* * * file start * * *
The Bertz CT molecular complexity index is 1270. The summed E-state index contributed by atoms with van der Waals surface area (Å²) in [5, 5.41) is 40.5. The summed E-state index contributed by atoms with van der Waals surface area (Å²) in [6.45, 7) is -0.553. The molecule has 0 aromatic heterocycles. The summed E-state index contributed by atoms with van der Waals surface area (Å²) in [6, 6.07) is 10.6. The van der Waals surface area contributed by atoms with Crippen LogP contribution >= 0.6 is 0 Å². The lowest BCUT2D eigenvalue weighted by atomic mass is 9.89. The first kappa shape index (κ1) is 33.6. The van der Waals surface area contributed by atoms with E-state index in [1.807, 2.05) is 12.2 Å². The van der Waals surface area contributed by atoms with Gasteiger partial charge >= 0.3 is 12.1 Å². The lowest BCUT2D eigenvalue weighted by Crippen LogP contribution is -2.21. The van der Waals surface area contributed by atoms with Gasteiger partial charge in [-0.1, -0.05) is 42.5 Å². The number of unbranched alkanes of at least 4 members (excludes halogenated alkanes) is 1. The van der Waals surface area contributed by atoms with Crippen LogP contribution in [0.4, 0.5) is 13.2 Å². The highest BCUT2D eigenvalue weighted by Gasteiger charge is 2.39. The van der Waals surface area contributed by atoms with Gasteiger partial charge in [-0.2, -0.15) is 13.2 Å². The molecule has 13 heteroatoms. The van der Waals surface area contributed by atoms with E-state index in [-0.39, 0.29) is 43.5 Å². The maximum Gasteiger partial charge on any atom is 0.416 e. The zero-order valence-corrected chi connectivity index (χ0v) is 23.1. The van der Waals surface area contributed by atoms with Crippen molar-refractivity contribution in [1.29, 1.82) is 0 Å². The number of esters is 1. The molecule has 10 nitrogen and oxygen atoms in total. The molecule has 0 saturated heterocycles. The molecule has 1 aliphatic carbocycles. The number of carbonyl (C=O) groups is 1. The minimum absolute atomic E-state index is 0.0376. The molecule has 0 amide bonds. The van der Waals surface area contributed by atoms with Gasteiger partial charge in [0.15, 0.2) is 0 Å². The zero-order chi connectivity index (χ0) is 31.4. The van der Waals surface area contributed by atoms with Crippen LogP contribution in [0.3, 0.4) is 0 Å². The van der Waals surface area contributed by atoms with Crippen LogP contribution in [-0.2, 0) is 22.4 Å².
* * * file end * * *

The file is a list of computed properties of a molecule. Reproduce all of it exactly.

The Bertz CT molecular complexity index is 1270. The summed E-state index contributed by atoms with van der Waals surface area (Å²) in [5, 5.41) is 40.5. The summed E-state index contributed by atoms with van der Waals surface area (Å²) in [6.45, 7) is -0.553. The molecule has 0 aromatic heterocycles. The summed E-state index contributed by atoms with van der Waals surface area (Å²) in [6, 6.07) is 10.6. The van der Waals surface area contributed by atoms with Crippen LogP contribution >= 0.6 is 0 Å². The lowest BCUT2D eigenvalue weighted by atomic mass is 9.89. The first kappa shape index (κ1) is 33.6. The van der Waals surface area contributed by atoms with E-state index in [1.807, 2.05) is 12.2 Å². The van der Waals surface area contributed by atoms with Gasteiger partial charge >= 0.3 is 12.1 Å². The lowest BCUT2D eigenvalue weighted by Crippen LogP contribution is -2.21. The van der Waals surface area contributed by atoms with Gasteiger partial charge in [-0.1, -0.05) is 42.5 Å². The number of unbranched alkanes of at least 4 members (excludes halogenated alkanes) is 1. The van der Waals surface area contributed by atoms with Crippen LogP contribution in [0.4, 0.5) is 13.2 Å². The highest BCUT2D eigenvalue weighted by Gasteiger charge is 2.39. The van der Waals surface area contributed by atoms with Gasteiger partial charge in [-0.2, -0.15) is 13.2 Å². The molecule has 13 heteroatoms. The van der Waals surface area contributed by atoms with E-state index in [-0.39, 0.29) is 43.5 Å². The maximum Gasteiger partial charge on any atom is 0.416 e. The zero-order valence-corrected chi connectivity index (χ0v) is 23.1. The van der Waals surface area contributed by atoms with Crippen molar-refractivity contribution in [1.29, 1.82) is 0 Å². The number of esters is 1. The molecule has 10 nitrogen and oxygen atoms in total. The molecule has 0 saturated heterocycles. The molecule has 1 aliphatic carbocycles. The number of carbonyl (C=O) groups is 1. The minimum absolute atomic E-state index is 0.0376. The molecule has 0 amide bonds. The van der Waals surface area contributed by atoms with Gasteiger partial charge in [0.15, 0.2) is 0 Å². The zero-order chi connectivity index (χ0) is 31.4. The van der Waals surface area contributed by atoms with Crippen LogP contribution in [0.3, 0.4) is 0 Å². The van der Waals surface area contributed by atoms with Crippen LogP contribution in [-0.2, 0) is 22.4 Å².